Fixed Income Tax Saver


Get A Fix On Tax Savings

In the rush to save tax, have you paused to think whether you are buying all the wrong products? It’s important to look at each of the tax-saving products before committing funds to them. Above all, it’s crucial to link your investments to long-term financial goals. Tax-saving should always

be incidental.

The fixed side. Most tax-saving instruments (see Fixed Income Tax-Savers) provide a fixed regular income. Before investing in such debt products, it’s important to examine their tenure, frequency of interest payments and the taxability of the interest amount. None of the fixed income tax-savers have durations of less than five years. A few of them offer quarterly interest payouts; others only on maturity. Further, most of them are taxable in nature, thus, adding to your tax liability.

What they offer. You may choose to invest the entire limit of Rs 1 lakh under Section 80C of the Income Tax Act in market-linked tax-saving products such as equity-linked saving schemes (ELSS), or growth unit-linked insurance plans (Ulips). However, if you choose debt-based products, let’s see what shape your portfolio should take. Public Provident Fund (PPF) should be a must-have for all, especially those under 50. It’s an ideal instrument to accumulate tax-free corpus over 15 years and is extendable later on. Retirees and senior citizens may consider the Senior Citizens Savings Scheme (SCSS) as it fetches the highest interest among all options. Notified tax-saving bank deposits could be the next pit-stop. Remember, interest from SCSS and bank deposits is taxable.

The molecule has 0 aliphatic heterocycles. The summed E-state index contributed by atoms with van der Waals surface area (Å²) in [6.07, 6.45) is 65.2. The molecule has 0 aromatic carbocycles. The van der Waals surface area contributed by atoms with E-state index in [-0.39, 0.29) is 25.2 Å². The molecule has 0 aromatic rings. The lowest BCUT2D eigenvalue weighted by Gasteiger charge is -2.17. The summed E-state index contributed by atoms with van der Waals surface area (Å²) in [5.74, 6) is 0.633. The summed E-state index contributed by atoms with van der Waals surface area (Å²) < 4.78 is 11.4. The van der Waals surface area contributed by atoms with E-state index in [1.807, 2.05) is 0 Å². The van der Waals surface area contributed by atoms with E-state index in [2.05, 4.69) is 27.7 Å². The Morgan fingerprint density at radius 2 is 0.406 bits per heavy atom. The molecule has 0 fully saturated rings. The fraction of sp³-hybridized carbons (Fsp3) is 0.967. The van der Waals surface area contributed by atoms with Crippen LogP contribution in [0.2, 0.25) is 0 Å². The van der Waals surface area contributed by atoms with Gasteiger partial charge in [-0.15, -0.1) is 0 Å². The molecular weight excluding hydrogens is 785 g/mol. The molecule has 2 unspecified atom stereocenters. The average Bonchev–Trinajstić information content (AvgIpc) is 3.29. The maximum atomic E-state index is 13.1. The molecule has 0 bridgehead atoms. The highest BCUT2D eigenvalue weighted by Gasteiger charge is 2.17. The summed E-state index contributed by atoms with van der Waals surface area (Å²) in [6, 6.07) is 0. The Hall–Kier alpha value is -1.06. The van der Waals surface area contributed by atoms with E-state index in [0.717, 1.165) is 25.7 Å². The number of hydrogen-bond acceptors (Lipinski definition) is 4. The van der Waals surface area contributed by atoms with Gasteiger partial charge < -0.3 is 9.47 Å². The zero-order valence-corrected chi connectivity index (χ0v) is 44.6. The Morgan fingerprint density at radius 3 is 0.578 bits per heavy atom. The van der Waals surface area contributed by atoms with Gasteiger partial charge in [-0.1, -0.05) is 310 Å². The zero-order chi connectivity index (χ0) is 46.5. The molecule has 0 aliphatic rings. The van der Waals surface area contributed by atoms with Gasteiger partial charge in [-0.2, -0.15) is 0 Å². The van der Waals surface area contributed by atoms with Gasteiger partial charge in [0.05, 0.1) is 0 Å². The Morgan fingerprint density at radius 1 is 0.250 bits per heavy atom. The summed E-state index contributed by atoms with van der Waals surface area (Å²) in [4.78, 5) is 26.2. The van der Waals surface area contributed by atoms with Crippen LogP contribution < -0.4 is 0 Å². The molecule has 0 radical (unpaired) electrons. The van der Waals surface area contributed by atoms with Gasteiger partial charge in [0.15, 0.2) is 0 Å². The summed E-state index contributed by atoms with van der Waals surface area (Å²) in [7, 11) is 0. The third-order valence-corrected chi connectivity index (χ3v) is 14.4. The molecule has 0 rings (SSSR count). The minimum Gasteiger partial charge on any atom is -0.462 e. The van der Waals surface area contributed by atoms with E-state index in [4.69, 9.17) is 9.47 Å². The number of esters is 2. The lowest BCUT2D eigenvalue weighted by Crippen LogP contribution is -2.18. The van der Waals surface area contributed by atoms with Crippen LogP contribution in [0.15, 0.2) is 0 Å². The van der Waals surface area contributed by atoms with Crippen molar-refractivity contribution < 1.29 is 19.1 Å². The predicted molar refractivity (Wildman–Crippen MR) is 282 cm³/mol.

NSCs are medium-term options, with no regular income during the tenure. Buying them on regular intervals creates a regular flow of income as and when they mature. The infrastructure bonds under Section 80 CCF are useful, especially for those who have exhausted Section 80C limit.

Post-tax return. An eye on the post-tax return is very essential as income from some of the fixed income products is tax-exempted, whereas others are taxable. For instance, both PPF and infrastructure bonds carry the same rate of return, that is 8 per cent and also provide tax exemption while investing. But the earnings from PPF are exempt from tax, while that from bonds are taxable. This ultimately reduces the return from infrastructure bonds. The difference in the net yield from both the products for a person in the low-tax bracket and another in a higher-tax bracket is 0.73 and 2.48 per centage points, respectively.

Source:http://money.outlookindia.com

 

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